Interactive rebases are slower than non-interactive rebases.

$ git rebase -i origin/master

When you do an interactive rebase relative to another branch, an editor opens in which you can see all of the commits unique to the current branch. Once you close this editor, the rebase commences with a counter showing how many commits are left to process, which looks like this:

$ Rebasing (3/32)

For reasons I can only guess, going through these commits takes considerably longer than if you perform the rebase without the -i flag.1

Lately I have needed to frequently rebase a branch that has dozens of commits in it, containing thousands of lines of changes. Often I will be in this branch, make a change, commit it with a descriptive message, then discover one or two other lines of code that need to be changed and that logically belong to this commit. The natural thing to do is to make the change, create a quick bogus commit, and then do an interactive rebase so I can perform a fixup on that bogus commit, thus welding the two into the commit with the descriptive message.

If, after making these commits and before performing the interactive rebase, I were to run git fetch origin so as to grab the latest from the remote git server, I would have to sit back and patiently wait a good 10-15 seconds while the above-mentioned counter ran its course. Recently I’ve discovered that a much faster way to handle this is to perform the interactive rebase first, then fetch the origin, and then finally do a second non-interactive rebase.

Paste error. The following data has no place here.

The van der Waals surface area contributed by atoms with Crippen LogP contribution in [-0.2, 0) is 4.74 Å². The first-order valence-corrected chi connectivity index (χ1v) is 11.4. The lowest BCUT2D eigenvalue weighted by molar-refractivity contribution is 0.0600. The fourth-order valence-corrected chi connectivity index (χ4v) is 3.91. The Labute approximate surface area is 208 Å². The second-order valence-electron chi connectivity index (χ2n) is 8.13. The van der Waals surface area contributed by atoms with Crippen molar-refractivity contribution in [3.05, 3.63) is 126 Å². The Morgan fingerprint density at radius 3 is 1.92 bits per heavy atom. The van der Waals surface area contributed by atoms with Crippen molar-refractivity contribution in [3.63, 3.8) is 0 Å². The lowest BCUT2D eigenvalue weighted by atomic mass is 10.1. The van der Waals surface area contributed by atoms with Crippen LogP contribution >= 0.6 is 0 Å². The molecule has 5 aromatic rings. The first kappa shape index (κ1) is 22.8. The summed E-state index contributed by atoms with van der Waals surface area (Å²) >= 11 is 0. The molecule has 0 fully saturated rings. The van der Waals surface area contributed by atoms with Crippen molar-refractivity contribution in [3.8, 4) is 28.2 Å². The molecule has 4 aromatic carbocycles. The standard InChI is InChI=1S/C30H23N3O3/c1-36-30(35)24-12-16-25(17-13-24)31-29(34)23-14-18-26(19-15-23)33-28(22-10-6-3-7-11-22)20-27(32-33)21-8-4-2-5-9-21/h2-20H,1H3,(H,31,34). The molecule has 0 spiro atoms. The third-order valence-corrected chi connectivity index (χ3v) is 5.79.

$ git rebase -i origin/master
# handle my fixups and whatnot, and then:
$ git fetch origin
$ git rebase origin/master

Why is this faster than just doing a single interactive commit after fetching the origin? Well assuming when we start the above commands that the current branch is not behind the local history of the branch from which it was derived, the first rebase will not have its counter start at the first commit. It will instead start at the first commit that was modified in the interactive editor. In other words, if the branch had 32 commits and we changed the last commit to fixup, then the counter will start at 32. The interactive rebase will take 3% of the amount of time that it would take otherwise. Then the second non-interactive rebase will perform at machine gun speed.

There’s no reason to sit through a painstaking interactive rebase of an entire branch’s history, unless you actually need to modify a commit that’s at the beginning of that branch’s history.


  1. My best guess is that it’s because the interactive version scans each line of the interactive editor. Git has no idea what kind of reordering and monkeying you’ve done to that file and consequently it has to validate every aspect of it. Parsing the line would be very fast, but mapping the 7-character short commit hash on each line to a corresponding valid commit could take a few hundred milliseconds. In a branch that has 30 commits and thousands of lines of changed code, that could add up quickly. ↩︎